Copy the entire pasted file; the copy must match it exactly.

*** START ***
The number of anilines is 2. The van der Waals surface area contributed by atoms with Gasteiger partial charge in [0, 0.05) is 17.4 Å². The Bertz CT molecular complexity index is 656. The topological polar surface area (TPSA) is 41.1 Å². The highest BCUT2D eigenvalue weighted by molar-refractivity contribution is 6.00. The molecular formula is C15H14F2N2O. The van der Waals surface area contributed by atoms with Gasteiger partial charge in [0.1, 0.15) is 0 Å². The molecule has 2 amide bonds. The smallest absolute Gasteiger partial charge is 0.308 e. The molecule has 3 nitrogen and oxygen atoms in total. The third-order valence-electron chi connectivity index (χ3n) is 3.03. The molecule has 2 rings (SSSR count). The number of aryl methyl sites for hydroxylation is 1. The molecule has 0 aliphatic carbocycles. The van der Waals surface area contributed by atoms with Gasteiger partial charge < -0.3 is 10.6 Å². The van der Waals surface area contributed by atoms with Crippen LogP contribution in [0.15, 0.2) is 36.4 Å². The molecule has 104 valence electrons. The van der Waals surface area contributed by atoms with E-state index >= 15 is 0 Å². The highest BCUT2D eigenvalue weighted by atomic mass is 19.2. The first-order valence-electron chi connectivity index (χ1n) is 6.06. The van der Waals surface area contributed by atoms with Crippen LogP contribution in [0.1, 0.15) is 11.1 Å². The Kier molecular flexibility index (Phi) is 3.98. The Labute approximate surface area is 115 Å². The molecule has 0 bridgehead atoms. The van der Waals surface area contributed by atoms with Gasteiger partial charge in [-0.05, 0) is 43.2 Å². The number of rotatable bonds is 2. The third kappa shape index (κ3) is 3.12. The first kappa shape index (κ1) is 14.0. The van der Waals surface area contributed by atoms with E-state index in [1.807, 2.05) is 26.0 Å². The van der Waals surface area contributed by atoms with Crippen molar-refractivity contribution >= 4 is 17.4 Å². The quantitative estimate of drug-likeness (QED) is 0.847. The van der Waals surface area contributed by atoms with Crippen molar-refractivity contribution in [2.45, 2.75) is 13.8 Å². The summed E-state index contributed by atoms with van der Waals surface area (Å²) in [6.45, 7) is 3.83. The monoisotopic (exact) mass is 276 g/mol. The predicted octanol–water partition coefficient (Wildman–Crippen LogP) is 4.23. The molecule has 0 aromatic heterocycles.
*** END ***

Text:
The number of anilines is 2. The van der Waals surface area contributed by atoms with Gasteiger partial charge in [0, 0.05) is 17.4 Å². The Bertz CT molecular complexity index is 656. The topological polar surface area (TPSA) is 41.1 Å². The highest BCUT2D eigenvalue weighted by molar-refractivity contribution is 6.00. The molecular formula is C15H14F2N2O. The van der Waals surface area contributed by atoms with Gasteiger partial charge in [0.1, 0.15) is 0 Å². The molecule has 2 amide bonds. The smallest absolute Gasteiger partial charge is 0.308 e. The molecule has 3 nitrogen and oxygen atoms in total. The third-order valence-electron chi connectivity index (χ3n) is 3.03. The molecule has 2 rings (SSSR count). The number of aryl methyl sites for hydroxylation is 1. The molecule has 0 aliphatic carbocycles. The van der Waals surface area contributed by atoms with Gasteiger partial charge < -0.3 is 10.6 Å². The van der Waals surface area contributed by atoms with Crippen LogP contribution in [0.15, 0.2) is 36.4 Å². The molecule has 104 valence electrons. The van der Waals surface area contributed by atoms with E-state index >= 15 is 0 Å². The highest BCUT2D eigenvalue weighted by atomic mass is 19.2. The first-order valence-electron chi connectivity index (χ1n) is 6.06. The van der Waals surface area contributed by atoms with Crippen LogP contribution in [0.1, 0.15) is 11.1 Å². The Kier molecular flexibility index (Phi) is 3.98. The Labute approximate surface area is 115 Å². The molecule has 0 bridgehead atoms. The van der Waals surface area contributed by atoms with Gasteiger partial charge in [-0.05, 0) is 43.2 Å². The number of rotatable bonds is 2. The third kappa shape index (κ3) is 3.12. The first kappa shape index (κ1) is 14.0. The van der Waals surface area contributed by atoms with E-state index in [1.807, 2.05) is 26.0 Å². The van der Waals surface area contributed by atoms with Crippen molar-refractivity contribution >= 4 is 17.4 Å². The quantitative estimate of drug-likeness (QED) is 0.847. The van der Waals surface area contributed by atoms with Crippen molar-refractivity contribution in [2.45, 2.75) is 13.8 Å². The summed E-state index contributed by atoms with van der Waals surface area (Å²) in [6.45, 7) is 3.83. The monoisotopic (exact) mass is 276 g/mol. The predicted octanol–water partition coefficient (Wildman–Crippen LogP) is 4.23. The molecule has 0 aromatic heterocycles.